She is mature yet innocent, a career woman and a stereotypical dumb blonde. She became an astronaut before women could even apply for personal credit cards...

Mattel also introduced a revolutionary doll, Malibu Barbie.

Starting with this product, Barbie's gaze shifted from a side view to a direct gaze. Mattel's management even compared it to Édouard Manet's famous painting "Olympia"—

"Olympia" was created by the French painter Édouard Manet in 1863 and faced strong opposition upon its exhibition because the provocative gaze of the courtesan directly challenged the viewers, seen as a symbol of liberation and resistance.

In previous paintings of this kind, prostitutes usually averted or looked up with their gaze.

This "challenging gaze" also appears in the "Barbie" movie: in the darkness, Ken closes his eyes to kiss Barbie, but Barbie opens her eyes and rejects Ken, subverting the traditional scene where the girl closes her eyes and passively waits for the boy's kiss.

In this scene, it is self-evident who is the subject.

At the end, Barbie reveals her true identity at the hospital: Barbara Handler. In that moment, Barbie is reborn.

Starting with her gaze, starting with her name, she begins to reclaim authority and break free from the situation represented by Barbie—

The world always holds absurd and contradictory expectations for women.

"Barbie" is not just a merchandise-driven film based on a well-known IP; it is about the situation women face. Whether or not we have played with Barbie or like the color pink, it doesn't affect our empathizing with this situation.

03 Presenting the bloody truth with pink plastic.

I have never seen a movie like "Barbie" so "plastic":

The dialogue is straightforward, delivered through "singing" and "preaching"; the cinematography is explicit, without any voyeuristic implications.

The production design is "toy-like," with the Barbie world devoid of food and liquids, everyone tiptoeing, using exaggeratedly proportioned toothbrushes and combs, driving cars without engines, admiring plastic waves and flowers, and clothes floating in the sky with "outfit displays."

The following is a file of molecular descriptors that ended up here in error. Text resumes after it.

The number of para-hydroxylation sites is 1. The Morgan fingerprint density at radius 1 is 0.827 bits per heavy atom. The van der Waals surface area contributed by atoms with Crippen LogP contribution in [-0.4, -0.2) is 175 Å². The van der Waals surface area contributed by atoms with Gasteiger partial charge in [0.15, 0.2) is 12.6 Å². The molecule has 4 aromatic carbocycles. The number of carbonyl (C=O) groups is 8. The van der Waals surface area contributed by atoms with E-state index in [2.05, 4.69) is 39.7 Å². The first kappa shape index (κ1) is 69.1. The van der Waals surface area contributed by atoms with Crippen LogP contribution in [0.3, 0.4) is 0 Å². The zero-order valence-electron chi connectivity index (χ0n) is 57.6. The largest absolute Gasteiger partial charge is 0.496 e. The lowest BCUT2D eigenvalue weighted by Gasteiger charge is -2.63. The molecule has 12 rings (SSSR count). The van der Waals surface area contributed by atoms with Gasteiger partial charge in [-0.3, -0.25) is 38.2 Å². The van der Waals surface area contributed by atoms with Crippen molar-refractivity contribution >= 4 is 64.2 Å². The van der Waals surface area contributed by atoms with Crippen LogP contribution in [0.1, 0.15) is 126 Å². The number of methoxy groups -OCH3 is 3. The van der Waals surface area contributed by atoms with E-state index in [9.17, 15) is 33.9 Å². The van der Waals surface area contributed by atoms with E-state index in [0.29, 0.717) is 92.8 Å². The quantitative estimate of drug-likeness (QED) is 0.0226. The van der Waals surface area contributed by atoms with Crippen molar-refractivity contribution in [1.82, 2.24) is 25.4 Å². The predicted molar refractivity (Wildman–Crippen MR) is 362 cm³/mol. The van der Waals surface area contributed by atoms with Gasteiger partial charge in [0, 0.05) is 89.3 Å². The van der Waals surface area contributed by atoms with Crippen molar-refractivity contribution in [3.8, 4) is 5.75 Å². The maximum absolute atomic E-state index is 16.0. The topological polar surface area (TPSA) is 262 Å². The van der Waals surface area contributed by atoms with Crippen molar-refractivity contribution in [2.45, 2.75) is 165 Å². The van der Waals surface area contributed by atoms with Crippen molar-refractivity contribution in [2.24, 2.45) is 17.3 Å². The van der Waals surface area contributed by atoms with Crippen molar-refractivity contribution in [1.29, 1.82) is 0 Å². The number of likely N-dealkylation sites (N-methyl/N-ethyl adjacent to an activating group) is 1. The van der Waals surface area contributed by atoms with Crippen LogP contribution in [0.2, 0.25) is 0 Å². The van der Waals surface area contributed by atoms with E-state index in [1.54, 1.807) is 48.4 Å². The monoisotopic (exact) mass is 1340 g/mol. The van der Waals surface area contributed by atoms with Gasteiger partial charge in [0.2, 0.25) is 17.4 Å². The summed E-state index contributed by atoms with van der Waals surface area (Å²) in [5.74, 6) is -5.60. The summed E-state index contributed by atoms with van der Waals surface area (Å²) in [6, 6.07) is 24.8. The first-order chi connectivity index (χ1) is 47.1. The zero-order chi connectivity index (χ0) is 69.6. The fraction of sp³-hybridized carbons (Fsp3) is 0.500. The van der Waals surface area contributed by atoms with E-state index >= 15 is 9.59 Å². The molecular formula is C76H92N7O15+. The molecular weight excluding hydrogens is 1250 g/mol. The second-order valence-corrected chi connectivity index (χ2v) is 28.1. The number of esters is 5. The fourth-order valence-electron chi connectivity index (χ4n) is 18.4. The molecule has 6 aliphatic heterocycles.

The intermediate area connecting the "Barbie world" and the "human world" is filmed on location, showcasing the oldest special effects techniques used in tokusatsu and theater.

The film, like children playing pretend, uses cardboard cutouts to create a world that goes from the sky to the ground. Every line spoken with a smile is so heart-wrenching; you want to laugh on the surface but cry inside.

Ken, brainwashed by patriarchy, says something absurd and ridiculous in every line, yet the atmosphere, music, and dialogue are positive and inspirational. Every line spoken by Barbie is drenched in candy-colored exaggeration, sweetness, and whimsy, but each line carries immense weight. The pinnacle is Gloria's monologue, the female lead:

Some people dislike this straightforwardness, considering it not profound enough or clichéd. But "Barbie" fully embraces its plasticity; it's clearly a deliberate choice.

Greta Gerwig, a young female director who has been nominated for multiple Oscars and has directed films like "Lady Bird" and "Little Women," could have chosen a more subtle and profound way of storytelling. But she tells everyone: she wants it to be straightforward.

This ultimate contrast between straightforwardness and bloodshed is a more advanced technique—"Riddikulus"